New Orleans, La. – NOAA Administrator Jane Lubchenco says experts still don't know how much oil is in the Gulf, if there are in fact underwater streams that some say are 10 miles long, or where it will end up.
"The probes activate upon hitting the ocean surface and immediately begin transmitting data about sea temperature, salinity and currents back to computers aboard the aircraft, providing information about surface and subsurface oceanography."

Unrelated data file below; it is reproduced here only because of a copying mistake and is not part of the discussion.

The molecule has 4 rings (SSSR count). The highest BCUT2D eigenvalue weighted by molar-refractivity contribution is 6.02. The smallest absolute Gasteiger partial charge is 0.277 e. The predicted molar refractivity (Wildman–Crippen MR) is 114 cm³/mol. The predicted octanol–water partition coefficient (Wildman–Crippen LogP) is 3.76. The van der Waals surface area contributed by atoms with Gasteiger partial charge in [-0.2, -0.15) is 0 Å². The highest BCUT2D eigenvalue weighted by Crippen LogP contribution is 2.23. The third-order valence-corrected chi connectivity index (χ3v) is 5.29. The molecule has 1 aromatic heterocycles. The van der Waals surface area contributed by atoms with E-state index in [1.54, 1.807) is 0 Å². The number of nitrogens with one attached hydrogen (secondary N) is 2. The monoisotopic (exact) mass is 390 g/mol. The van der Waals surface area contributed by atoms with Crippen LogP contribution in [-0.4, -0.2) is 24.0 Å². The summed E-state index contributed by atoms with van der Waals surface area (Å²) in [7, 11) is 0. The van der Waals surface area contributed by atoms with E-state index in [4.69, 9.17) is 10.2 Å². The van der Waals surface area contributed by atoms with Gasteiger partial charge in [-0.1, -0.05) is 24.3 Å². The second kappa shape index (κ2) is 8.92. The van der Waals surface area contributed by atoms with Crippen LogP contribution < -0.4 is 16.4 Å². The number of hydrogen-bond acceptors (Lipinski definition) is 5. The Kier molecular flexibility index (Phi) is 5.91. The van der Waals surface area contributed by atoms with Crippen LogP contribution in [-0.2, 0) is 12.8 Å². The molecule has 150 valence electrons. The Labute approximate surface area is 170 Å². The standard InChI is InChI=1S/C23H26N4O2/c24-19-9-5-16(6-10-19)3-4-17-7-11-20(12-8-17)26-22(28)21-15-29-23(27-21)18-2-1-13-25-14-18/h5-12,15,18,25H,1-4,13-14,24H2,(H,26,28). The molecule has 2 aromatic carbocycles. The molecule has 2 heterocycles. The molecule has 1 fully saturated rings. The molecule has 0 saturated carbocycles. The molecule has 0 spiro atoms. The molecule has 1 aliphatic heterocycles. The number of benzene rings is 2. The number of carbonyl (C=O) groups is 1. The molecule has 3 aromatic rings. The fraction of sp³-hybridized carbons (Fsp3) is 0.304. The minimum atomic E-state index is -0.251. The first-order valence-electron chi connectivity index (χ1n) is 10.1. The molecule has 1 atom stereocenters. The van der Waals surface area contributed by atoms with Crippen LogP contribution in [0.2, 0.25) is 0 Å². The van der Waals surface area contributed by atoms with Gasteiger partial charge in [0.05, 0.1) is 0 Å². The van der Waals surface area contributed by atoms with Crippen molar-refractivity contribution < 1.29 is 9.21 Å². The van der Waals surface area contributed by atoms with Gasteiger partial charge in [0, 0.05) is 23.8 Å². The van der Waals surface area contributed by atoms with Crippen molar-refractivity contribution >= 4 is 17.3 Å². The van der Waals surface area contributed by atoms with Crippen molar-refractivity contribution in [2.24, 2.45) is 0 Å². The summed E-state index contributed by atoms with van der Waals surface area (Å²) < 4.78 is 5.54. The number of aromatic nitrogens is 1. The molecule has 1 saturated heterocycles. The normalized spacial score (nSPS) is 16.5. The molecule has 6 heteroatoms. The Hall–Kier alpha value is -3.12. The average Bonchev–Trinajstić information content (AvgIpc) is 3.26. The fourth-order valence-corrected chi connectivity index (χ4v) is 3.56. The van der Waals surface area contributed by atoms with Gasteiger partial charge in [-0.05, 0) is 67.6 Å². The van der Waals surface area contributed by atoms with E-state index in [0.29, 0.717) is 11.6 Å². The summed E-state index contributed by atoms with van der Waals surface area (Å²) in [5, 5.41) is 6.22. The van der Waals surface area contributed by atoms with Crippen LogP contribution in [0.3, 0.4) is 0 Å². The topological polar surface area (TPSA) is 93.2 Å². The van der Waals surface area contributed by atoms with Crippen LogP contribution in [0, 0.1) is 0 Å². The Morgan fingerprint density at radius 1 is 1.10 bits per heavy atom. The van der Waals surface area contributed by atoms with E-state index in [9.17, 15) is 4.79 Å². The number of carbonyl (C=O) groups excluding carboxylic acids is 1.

NOAA says it's now watching the oil's proximity to a loop current that links up with the Gulf Stream south of Florida. She says samples are being taken of microscopic marine life in the Florida Keys that could provide an early warning of approaching oil.
For NPR News, I'm Eileen Fleming in New Orleans.